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Great Smoky Mountains National Park (5)  


Introduction

History

The Smoky Mountains

Forest & Stream

Newfound Gap

Clingman's Dome

Sugarlands Area

Oconoluftee Area

Cades Cove Area

Cades Cove Buildings

Trails

Plants

Animals

References



Cades Cove Area

One of the most interesting and popular areas in Great Smoky Mountain National Park is Cades Cove. The valley, 6 miles in length and furnishing some 3,000 acres of valuable level land, preserves farmland and buildings much as they existed in the 19th Century.This area preserves the houses, farms, churches, and work places of a community which existed there for many years.





Farming in the mountainous regions of the Smokies was very difficult, and the Cades Cove area was very valuable because of the flat land which existed there. A cove is a term denoting a valley with low mountain slopes surrounding it, rich soil, lots of sunshine, and the right amount of rain to produce rich, arable land.



In 1819 the Cherokee Nation relinquished its claim to the area in which Cades Cove is located. Families began to move into Cades Cove in 1821 folowing the initial land claim by John Oliver in 1820. By 1850 the settlement boasted 132 households and 685 people, although it could not really sustain this many people and the population began to decline, dropping to as low as 275 people 10 years later. In 1936 the area became part of Great Smoky National Park.



The Cades Cove area is relatively isolated, a forested limestone valley surround by tall mountains, and was separated from the main American markets. As a result, the people of Cades Cove provided almost all of their own food for themselves. In the fields pictured here they raised corn and wheat as their staple crops, as well as oats and rye. Apple, peach and plum trees were also introduced. As was characteristic of some mountaineers, a bit of moonshine was also distilled.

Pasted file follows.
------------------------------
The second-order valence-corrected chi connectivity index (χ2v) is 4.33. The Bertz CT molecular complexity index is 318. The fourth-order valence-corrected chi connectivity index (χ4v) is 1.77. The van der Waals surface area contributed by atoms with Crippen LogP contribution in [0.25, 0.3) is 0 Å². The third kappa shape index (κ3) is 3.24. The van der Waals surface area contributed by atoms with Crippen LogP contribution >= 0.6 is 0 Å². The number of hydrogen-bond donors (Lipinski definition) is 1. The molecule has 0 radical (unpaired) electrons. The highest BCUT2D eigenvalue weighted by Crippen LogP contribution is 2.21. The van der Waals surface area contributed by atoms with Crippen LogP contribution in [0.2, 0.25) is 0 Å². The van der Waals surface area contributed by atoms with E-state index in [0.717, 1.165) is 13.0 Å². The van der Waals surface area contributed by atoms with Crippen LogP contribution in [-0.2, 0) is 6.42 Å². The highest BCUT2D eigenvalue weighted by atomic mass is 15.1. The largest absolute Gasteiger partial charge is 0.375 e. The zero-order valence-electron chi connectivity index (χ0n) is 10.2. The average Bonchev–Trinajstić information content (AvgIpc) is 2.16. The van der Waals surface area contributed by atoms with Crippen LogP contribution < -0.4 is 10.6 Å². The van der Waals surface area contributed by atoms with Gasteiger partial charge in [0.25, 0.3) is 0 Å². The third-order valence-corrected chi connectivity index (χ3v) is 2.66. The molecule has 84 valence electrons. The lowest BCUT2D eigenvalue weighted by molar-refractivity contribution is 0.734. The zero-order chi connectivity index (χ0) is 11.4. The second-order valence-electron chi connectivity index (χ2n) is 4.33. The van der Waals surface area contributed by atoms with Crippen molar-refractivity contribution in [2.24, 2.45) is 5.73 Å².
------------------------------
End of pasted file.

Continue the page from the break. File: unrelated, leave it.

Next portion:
The farmers of Cades Cove cleared the heavy forests from the floor of the valley so that they could farm the fields. After the establishment of the park, in the 1940's, the National Park Service decided to maintain the cleared fields and restore the farmsteads so as to provide a view of how the cove existed in the years 1825-1900. Without such an effort, the forest would reclaim these fields in not too many years.



Clearing the trees from these fields using 19th century technology was very difficult. Some trees were so large and numerous that simply cutting them down was not possible. Typically, the very large trees were first girdled with an axe, and then left to die while some preliminary crops were planted in the area. Several years later trees thus treated could be felled, piled, and burned.



In addition to clearing the forest for the farm fields, the settlers also reclaimed swampy sections of the Cove with log booms and dikes.



The flat land of the cove was used by settlers for crops of corn, wheat, oaks, and rye.




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  • All photographs ©Patrick Holleran, Shannon Digital Imaging, 1994-2013

  • Commercial use of the images contained in this document without express written consent is strictly prohibited.

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